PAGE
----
UN lifts sanction on Eritrea after almost a decade

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The United Nations Security Council voted unanimously on Wednesday to lift sanctions against Eritrea, which have been in place against the Horn of Africa nation for almost a decade.

The UN placed sanctions against Eritrea in 2009 following accusations that the country was supporting al-Shabaab militants in Somalia – claims the country has always denied. However, the sanctions will now be lifted after a resolution drafted by the United Kingdom was unanimously voted in favour for.

UN lifts sanctions against Eritrea

The sanctions placed against Eritrea in 2009 imposed travel bans, asset freezes and an arms embargo. The Horn of Africa nation has always denied involvement with the militant group al-Shabaab but found itself facing tighter sanctions after it refused to withdraw from a border from a border dispute with Djibouti.

Calls for the sanctions to be lifted intensified in recent months after Eritrea and Ethiopia signed a peace deal, bringing an end to their own long-running border dispute that has jeopardised peace in the Horn of Africa region for more than two decades.

Eritrea has since restored relations with Somalia and initiated dialogue with Djibouti, raising hopes for a more united Horn of Africa. Ethiopia and Somalia have bee two of the strongest voice of support in recent calls for the sanctions against Eritrea to be lifted although the Eritrean government now says it wants compensation for the economic damage caused by the sanctions.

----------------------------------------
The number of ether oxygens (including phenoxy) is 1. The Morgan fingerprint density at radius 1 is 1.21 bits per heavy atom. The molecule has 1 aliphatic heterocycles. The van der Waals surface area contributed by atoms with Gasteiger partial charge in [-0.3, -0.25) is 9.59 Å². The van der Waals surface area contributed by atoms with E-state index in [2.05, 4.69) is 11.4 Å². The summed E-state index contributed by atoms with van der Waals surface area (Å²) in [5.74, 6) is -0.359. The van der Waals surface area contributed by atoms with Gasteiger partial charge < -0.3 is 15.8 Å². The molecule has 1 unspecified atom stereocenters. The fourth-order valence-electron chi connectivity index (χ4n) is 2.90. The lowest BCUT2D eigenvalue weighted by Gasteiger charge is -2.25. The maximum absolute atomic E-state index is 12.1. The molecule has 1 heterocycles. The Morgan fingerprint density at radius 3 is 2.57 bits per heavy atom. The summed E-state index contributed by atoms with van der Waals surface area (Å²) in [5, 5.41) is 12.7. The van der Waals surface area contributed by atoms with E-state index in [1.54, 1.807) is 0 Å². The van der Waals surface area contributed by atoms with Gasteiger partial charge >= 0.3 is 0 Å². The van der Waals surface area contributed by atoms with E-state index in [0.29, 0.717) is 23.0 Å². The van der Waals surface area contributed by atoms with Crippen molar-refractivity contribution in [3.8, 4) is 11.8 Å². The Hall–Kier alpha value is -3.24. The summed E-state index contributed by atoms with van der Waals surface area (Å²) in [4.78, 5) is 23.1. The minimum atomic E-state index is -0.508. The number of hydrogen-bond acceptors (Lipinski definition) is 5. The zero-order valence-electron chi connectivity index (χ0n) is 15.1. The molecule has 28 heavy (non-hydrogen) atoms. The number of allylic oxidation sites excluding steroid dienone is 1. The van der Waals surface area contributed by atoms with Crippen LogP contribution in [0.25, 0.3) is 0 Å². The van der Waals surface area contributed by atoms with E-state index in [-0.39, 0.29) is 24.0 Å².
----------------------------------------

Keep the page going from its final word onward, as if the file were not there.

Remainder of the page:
Eritrea has always maintained that the sanctions were politically motivated, lobbying against them since they were first imposed. During that time the UN has voted to maintain them on three separate occasions prior to the latest vote on Wednesday.

Featured image: By Wilfried Huss – Sodipodi.org, Public Domain, https://commons.wikimedia.org/w/index.php?curid=907326

About Aaron Brooks

Aaron Brooks is a UK journalist who wants to cut out the international agendas in news. Spending his early years in both England and Northern Ireland he saw the difference between reality and media coverage at an early age. After graduating from the University of Chester with a BA in journalism, his travels revealed just how large the gap between news and the real world can be. As Editor-in-Chief at East Africa Monitor, it’s his job to provide a balanced view of what’s going on in the region for English-speaking audiences.